2. Heat the meringue mixture with constant stirring until it reaches 150 ºF (65 ºC) and the sugar has melted.

  3. Transfer the heated meringue mixture into a stand mixer with a whisk attachment (or use a hand mixer with the double beater attachment) and whisk the mixture for 5 - 7 minutes, until it reaches room temperature and forms glossy peaks. Do not over-whisk as you can lose some of the fluffiness.

    (NOTE: The meringue must be at room temperature before you start adding the butter – otherwise, you'll get a soup and not a deliciously fluffy buttercream!)

  4. Add the butter, 1 - 2 tbsp at a time, while constantly whisking/beating at medium speed. If using a stand mixer, I prefer to switch to a paddle attachment for this step.

  5. Continue until you've used up all the butter.

    The buttercream will probably look like it's split at some stage (or it might become very runny, almost "soupy") – don't worry, that's normal. Just continue adding the butter and whisking/beating. The buttercream will eventually become velvety smooth. Be careful not to over-beat it, though – you will lose the air (and fluffiness) from the original meringue!

  6. Add the salt and flavouring of choice, and whisk/beat briefly until evenly incorporated.

  7. Separate the buttercream into three equal parts. Colour one part a vibrant red colour – if it seems too light, add a sprinkling of cocoa powder to get a deeper red colour.

For chocolate ganache drip:

  1. Place the chopped dark chocolate into a heat-proof bowl. Heat the double/heavy cream until only just boiling (either on the stove or in the microwave), then pour it over the chocolate.

  2. Allow to stand for 2 - 3 minutes, then stir well until you get a smooth glossy ganache.

  3. Set aside and allow to cool slightly.

Decorations:

  1. To make the peppermint bark, spread the white chocolate on a baking sheet covered with cling film or aluminium foil, and sprinkle it evenly with crushed candy canes. Allow to set either at room temperature or in the fridge/freezer.

  2. Set some of the crushed candy canes aside (or crush some more if you've used them all up for the peppermint bark) for the "collar" around the bottom of the cake.

Assembling the cake:

  1. Place the bottom cake/sponge layer on the cake stand of choice. Pipe concentric circles of alternating white and red buttercream on top of the sponge. 

  2. Place the other sponge on top and repeat, creating the opposite colour pattern to the one below (if red is the outermost colour in the bottom layer, start with white this time – see post for pictures).

  3. Place the final sponge layer on top. Frost the outside of the cake with the remaining white buttercream, creating an even smooth layer.

    If your buttercream isn't perfectly smooth, you can use a cake smoother (metal bench scraper) dipped in hot water (and dried) to create a super smooth surface by "melting" the outermost buttercream. Do this gently – you want to smooth away any imperfections, not completely melt your frosting.

  4. Chill the cake in the fridge for about 1 hour.

  5. Once chilled, decorate the bottom third of the cake with the crushed candy canes.

  6. Check the consistency of the chocolate ganache. It should be runny enough to drip, but not too hot (otherwise it will melt the buttercream). If it's too thick, heat it up briefly in the microwave.

    For the easiest (and prettiest) drip, transfer the chocolate ganache into a squeeze bottle.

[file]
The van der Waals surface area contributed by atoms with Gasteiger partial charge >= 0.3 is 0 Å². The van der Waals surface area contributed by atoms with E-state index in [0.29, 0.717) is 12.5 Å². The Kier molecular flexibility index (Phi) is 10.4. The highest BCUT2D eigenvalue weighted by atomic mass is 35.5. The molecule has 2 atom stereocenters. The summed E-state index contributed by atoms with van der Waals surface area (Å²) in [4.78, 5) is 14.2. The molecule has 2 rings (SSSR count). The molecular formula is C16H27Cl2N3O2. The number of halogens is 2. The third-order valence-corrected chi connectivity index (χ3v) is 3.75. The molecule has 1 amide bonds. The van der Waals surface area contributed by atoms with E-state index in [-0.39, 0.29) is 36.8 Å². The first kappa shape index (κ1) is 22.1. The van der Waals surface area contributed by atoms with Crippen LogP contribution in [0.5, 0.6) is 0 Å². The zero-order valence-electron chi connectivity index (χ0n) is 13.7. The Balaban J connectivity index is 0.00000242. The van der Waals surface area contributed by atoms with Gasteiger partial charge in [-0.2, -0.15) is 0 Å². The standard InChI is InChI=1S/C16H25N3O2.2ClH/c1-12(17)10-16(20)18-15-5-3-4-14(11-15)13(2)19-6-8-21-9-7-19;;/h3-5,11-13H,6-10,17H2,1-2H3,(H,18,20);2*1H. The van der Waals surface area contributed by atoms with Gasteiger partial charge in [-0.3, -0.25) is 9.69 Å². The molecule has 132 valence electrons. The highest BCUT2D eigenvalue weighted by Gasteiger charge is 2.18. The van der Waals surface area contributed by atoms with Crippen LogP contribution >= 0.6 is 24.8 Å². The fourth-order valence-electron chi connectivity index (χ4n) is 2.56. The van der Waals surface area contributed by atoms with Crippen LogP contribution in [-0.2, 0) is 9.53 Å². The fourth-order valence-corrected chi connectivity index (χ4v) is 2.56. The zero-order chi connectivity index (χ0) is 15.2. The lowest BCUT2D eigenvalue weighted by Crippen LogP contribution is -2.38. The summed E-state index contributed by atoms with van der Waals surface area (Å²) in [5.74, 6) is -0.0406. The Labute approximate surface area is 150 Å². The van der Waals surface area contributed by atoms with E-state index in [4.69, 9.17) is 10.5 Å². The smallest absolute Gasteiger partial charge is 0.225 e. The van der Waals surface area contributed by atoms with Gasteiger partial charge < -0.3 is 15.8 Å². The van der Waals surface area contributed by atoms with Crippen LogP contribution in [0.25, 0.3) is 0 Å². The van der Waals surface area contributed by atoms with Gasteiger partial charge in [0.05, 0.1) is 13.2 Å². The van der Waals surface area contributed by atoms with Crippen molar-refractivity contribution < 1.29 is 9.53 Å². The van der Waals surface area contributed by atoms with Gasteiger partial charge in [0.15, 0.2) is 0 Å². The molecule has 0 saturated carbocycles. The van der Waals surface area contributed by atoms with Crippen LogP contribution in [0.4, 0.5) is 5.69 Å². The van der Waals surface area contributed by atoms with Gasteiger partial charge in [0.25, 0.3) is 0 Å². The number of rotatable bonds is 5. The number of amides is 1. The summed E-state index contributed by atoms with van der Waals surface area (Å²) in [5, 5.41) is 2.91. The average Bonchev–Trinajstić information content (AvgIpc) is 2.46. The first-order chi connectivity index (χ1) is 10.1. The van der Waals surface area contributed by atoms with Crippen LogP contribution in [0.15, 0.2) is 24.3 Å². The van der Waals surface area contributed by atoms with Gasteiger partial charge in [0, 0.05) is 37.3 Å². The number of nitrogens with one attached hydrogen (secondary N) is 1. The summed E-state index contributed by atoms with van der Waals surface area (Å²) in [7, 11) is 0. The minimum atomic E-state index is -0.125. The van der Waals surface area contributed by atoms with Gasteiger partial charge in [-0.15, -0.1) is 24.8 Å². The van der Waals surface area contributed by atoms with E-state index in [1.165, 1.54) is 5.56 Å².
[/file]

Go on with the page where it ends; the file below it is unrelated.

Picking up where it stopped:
Create the chocolate drip: first allow the chocolate ganache to gently run down the sides, then fill out the top of the cake by drizzling on more ganache and smoothing it out with an offset spatula.

  7. Break up the peppermint bark (or cut in into neat triangles), and use it and the other candy of choice to decorate the top of the cake.

    NOTE: The candy can go soft and sticky after a while – I recommend putting it onto the cake just before serving, or just before it's about to be "unveiled".

  8. That's it! Enjoy!

Storage:

  1. The cake keeps well in a closed container or wrapped in cling film, in the fridge for 3 - 4 days. 

Candy Cane Cake (Gluten Free) - This might very well be the ultimate Christmas cake. With melt-in-the-mouth chocolate sponges, fluffy Swiss meringue buttercream frosting, a luscious chocolate ganache drip and a small forest of candy canes on top… this candy cane cake is dressed to impress. Christmas recipes. Christmas dessert ideas. Christmas baking. Holiday baking ideas. Gluten free cake. Gluten free chocolate cake recipe. Chocolate drip cake. Layer cake recipe. #christmas #cake Candy Cane Cake (Gluten Free) - This might very well be the ultimate Christmas cake. With melt-in-the-mouth chocolate sponges, fluffy Swiss meringue buttercream frosting, a luscious chocolate ganache drip and a small forest of candy canes on top… this candy cane cake is dressed to impress. Christmas recipes. Christmas dessert ideas. Christmas baking. Holiday baking ideas. Gluten free cake. Gluten free chocolate cake recipe. Chocolate drip cake. Layer cake recipe. #christmas #cake Candy Cane Cake (Gluten Free) - This might very well be the ultimate Christmas cake. With melt-in-the-mouth chocolate sponges, fluffy Swiss meringue buttercream frosting, a luscious chocolate ganache drip and a small forest of candy canes on top… this candy cane cake is dressed to impress. Christmas recipes. Christmas dessert ideas. Christmas baking. Holiday baking ideas. Gluten free cake. Gluten free chocolate cake recipe. Chocolate drip cake. Layer cake recipe. #christmas #cake Candy Cane Cake (Gluten Free) - This might very well be the ultimate Christmas cake. With melt-in-the-mouth chocolate sponges, fluffy Swiss meringue buttercream frosting, a luscious chocolate ganache drip and a small forest of candy canes on top… this candy cane cake is dressed to impress. Christmas recipes. Christmas dessert ideas. Christmas baking. Holiday baking ideas. Gluten free cake. Gluten free chocolate cake recipe. Chocolate drip cake. Layer cake recipe. #christmas #cake Candy Cane Cake (Gluten Free) - This might very well be the ultimate Christmas cake. With melt-in-the-mouth chocolate sponges, fluffy Swiss meringue buttercream frosting, a luscious chocolate ganache drip and a small forest of candy canes on top… this candy cane cake is dressed to impress. Christmas recipes. Christmas dessert ideas. Christmas baking. Holiday baking ideas. Gluten free cake. Gluten free chocolate cake recipe. Chocolate drip cake. Layer cake recipe. #christmas #cake Candy Cane Cake (Gluten Free) - This might very well be the ultimate Christmas cake. With melt-in-the-mouth chocolate sponges, fluffy Swiss meringue buttercream frosting, a luscious chocolate ganache drip and a small forest of candy canes on top… this candy cane cake is dressed to impress. Christmas recipes. Christmas dessert ideas. Christmas baking. Holiday baking ideas. Gluten free cake. Gluten free chocolate cake recipe. Chocolate drip cake. Layer cake recipe. #christmas #cake